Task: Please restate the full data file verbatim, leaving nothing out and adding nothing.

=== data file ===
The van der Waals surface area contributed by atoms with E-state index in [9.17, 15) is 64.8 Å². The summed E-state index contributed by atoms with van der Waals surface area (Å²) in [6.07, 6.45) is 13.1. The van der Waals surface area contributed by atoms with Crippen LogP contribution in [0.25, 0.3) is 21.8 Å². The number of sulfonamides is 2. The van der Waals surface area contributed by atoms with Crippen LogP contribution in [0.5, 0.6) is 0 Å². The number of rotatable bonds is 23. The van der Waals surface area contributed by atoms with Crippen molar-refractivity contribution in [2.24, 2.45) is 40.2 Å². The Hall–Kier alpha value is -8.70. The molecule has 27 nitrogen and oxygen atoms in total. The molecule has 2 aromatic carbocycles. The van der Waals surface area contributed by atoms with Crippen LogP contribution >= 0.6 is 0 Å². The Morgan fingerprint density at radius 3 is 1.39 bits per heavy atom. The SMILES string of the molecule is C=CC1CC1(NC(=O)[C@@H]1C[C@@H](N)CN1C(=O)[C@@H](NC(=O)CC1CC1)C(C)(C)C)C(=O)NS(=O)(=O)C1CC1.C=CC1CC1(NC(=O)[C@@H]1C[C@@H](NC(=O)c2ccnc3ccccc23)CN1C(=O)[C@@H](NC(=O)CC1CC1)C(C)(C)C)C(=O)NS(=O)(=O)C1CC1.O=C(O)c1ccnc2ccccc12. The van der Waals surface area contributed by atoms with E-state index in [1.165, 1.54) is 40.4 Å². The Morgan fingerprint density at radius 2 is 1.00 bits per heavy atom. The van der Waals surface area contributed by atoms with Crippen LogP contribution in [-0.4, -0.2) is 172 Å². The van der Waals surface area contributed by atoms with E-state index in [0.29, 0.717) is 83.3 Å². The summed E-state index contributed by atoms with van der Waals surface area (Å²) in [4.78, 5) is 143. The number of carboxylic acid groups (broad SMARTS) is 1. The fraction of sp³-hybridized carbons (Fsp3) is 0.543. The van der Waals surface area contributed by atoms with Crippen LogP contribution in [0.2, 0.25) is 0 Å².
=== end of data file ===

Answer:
The van der Waals surface area contributed by atoms with E-state index in [9.17, 15) is 64.8 Å². The summed E-state index contributed by atoms with van der Waals surface area (Å²) in [6.07, 6.45) is 13.1. The van der Waals surface area contributed by atoms with Crippen LogP contribution in [0.25, 0.3) is 21.8 Å². The number of sulfonamides is 2. The van der Waals surface area contributed by atoms with Crippen LogP contribution in [0.5, 0.6) is 0 Å². The number of rotatable bonds is 23. The van der Waals surface area contributed by atoms with Crippen molar-refractivity contribution in [2.24, 2.45) is 40.2 Å². The Hall–Kier alpha value is -8.70. The molecule has 27 nitrogen and oxygen atoms in total. The molecule has 2 aromatic carbocycles. The van der Waals surface area contributed by atoms with Crippen LogP contribution >= 0.6 is 0 Å². The Morgan fingerprint density at radius 3 is 1.39 bits per heavy atom. The SMILES string of the molecule is C=CC1CC1(NC(=O)[C@@H]1C[C@@H](N)CN1C(=O)[C@@H](NC(=O)CC1CC1)C(C)(C)C)C(=O)NS(=O)(=O)C1CC1.C=CC1CC1(NC(=O)[C@@H]1C[C@@H](NC(=O)c2ccnc3ccccc23)CN1C(=O)[C@@H](NC(=O)CC1CC1)C(C)(C)C)C(=O)NS(=O)(=O)C1CC1.O=C(O)c1ccnc2ccccc12. The van der Waals surface area contributed by atoms with E-state index in [1.165, 1.54) is 40.4 Å². The Morgan fingerprint density at radius 2 is 1.00 bits per heavy atom. The van der Waals surface area contributed by atoms with Crippen LogP contribution in [-0.4, -0.2) is 172 Å². The van der Waals surface area contributed by atoms with E-state index in [0.29, 0.717) is 83.3 Å². The summed E-state index contributed by atoms with van der Waals surface area (Å²) in [4.78, 5) is 143. The number of carboxylic acid groups (broad SMARTS) is 1. The fraction of sp³-hybridized carbons (Fsp3) is 0.543. The van der Waals surface area contributed by atoms with Crippen LogP contribution in [0.2, 0.25) is 0 Å².